Fellowship Community Church is located on US 171 just north of Kickapoo.

Summer Intern Program

DeSoto Schools announced the launching of the DeSoto Summer Internship Program. During the summer students will be allowed the opportunity to earn a wage of $10.00 an hour while working in various roles throughout the district. During these internships, students will apply skills learned in the classroom to real-life situations while also learning the soft skills necessary to be successful in the workplace.

DeSoto Summer Internship Program will be an 8 week program allowing students to work 20-32 hours Monday-Thursday each week. The program runs May 23, 2022 – July 29, 2022.

Students will not work June 24, 2022 – July 10, 2022.

DeSoto Summer Internship Program will have positions available at most schools and with the maintenance department. The Maintenance Department includes Operations, IT, Transportation and Food Service. 

To be eligible to apply, students must be 16 years or older and a student of DeSoto Parish Schools, have reliable transportation to and from work, have at least one letter of recommendation from school staff, and have a resume.

If you are interested in applying for a summer internship, please complete an application using the Google Form below. Application Deadline will be April 1, 2022. Interviews will be at school level the week of April 19, 2022.

Click DeSoto Summer Internship Program Application or visit:

Outpatient Medical Center

Outpatient Medical Center is recruiting a nurse practitioner, physician assistant, or a physician to provide primary care at its Natchitoches or Leesville location.  We are a federally-qualified health center offering weekday ambulatory primary care to anyone, but especially the underserved.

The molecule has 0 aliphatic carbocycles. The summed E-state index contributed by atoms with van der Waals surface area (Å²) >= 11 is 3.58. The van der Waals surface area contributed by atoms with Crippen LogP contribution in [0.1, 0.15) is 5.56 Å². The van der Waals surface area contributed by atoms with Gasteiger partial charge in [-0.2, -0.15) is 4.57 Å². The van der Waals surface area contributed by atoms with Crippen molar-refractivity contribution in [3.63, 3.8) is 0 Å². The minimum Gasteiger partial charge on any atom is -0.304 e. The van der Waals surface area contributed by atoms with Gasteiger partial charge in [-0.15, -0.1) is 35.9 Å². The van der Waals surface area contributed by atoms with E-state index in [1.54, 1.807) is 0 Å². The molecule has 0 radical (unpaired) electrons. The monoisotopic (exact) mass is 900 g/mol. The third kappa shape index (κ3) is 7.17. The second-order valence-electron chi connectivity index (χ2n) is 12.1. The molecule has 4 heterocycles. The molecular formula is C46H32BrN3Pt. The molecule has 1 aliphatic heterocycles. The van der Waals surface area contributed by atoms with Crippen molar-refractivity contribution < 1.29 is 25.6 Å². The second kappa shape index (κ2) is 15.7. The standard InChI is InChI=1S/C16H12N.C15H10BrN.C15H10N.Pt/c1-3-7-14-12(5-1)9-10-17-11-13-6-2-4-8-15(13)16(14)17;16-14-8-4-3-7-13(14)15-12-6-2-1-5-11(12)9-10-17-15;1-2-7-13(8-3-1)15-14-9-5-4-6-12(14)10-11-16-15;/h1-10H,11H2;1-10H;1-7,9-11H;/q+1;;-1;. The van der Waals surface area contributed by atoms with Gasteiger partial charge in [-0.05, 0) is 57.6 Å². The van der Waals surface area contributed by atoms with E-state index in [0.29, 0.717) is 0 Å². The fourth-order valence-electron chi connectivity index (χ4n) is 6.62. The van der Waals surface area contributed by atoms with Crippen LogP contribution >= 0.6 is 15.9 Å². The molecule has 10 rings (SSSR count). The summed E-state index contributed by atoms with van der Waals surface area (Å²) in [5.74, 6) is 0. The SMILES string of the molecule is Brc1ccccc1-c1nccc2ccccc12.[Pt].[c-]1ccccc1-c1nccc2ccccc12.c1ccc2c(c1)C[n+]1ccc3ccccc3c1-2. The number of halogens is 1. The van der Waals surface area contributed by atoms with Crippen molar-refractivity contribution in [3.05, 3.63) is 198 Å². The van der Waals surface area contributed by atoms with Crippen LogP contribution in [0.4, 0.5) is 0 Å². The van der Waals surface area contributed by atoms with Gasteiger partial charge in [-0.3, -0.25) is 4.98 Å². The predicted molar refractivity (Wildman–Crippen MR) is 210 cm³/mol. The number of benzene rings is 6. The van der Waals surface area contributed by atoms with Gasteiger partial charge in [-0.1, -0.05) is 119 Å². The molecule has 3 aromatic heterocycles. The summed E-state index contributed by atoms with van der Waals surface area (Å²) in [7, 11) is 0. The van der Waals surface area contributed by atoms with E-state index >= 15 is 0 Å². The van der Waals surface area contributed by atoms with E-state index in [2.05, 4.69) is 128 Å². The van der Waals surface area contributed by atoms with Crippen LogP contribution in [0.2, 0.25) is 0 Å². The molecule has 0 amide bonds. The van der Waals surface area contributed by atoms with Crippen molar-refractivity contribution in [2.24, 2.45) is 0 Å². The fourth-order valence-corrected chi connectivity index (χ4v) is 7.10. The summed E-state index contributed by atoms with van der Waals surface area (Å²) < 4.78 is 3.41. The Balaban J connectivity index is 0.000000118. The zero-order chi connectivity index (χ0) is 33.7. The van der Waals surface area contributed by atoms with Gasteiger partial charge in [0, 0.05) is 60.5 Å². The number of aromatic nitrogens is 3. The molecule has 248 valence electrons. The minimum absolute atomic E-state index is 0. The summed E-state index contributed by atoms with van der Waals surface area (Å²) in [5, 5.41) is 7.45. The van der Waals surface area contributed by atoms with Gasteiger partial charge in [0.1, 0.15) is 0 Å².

A rewarding career serving those with greatest need, excellent benefits, no Holidays, and competitive pay for a workstyle that supports a family life. 

Anyone interest may contact us at or call 318-357-2071 (ext. 3202).

The Influence of Misfortune Upon the Gifted

By Brad Dison

When Mary Porter was in her final year of high school, she wrote an essay entitled “The Influence of Misfortune Upon the Gifted.”  She had no way of knowing how well that title fit the life of her son, William Sydney Porter.  In 1882, twenty-year-old William Sidney Porter decided to relocate from Greensboro, North Carolina to rural Texas to alleviate his persistent coughing.  While in Texas, William worked as laborer on a sheep ranch, as a surveyor, as a newspaper writer and cartoonist at the Houston Post, and finally, in 1891, as a paying and receiving teller for the First National Bank of Austin.  During his tenure at the bank, William worked part time on a humorous weekly newspaper of his own creation called The Rolling Stone.

It was while he was working for the First National Bank of Austin that misfortune struck.  In 1894, William’s boss accused him of embezzling $1,100.00.  William defended himself as well as he could, but the bank’s accounting ledgers were rarely balanced due its “loose methods.” He explained that he had been a loyal employee of the bank for four years.  There was nothing William could say that would save his job.  After being fired, William worked on The Rolling Stone full time.  He was lucky not to be prosecuted.

In 1895, William moved with his family to Houston to work at the Houston Post after The Rolling Stone failed to turn a profit.  William’s luck ran out when the First National Bank of Austin was audited.  After reviewing the bank’s ledgers, the federal auditor found evidence of embezzlement.  William’s ex-boss told the auditor that William had been fired for embezzling money.  William was indicted on the embezzlement charge and arrested in Houston.  William’s father posted bail and William was released.  His trial was set for July 7, 1896.

On the day before his trial was to begin, after much discussion with his wife, William fled to New Orleans then took a ship to Honduras.  At the time, Honduras had no extradition treaty with the United States.  William’s wife, Athol, and daughter, Margaret, were to join William in Honduras at a later date.  Misfortune struck William again when his wife contracted Tuberculosis.  Despite being a fugitive, William quickly returned to Austin to be with his wife.  William’s wife, 29-year-old Athol Estes Porter, died on July 25, 1897.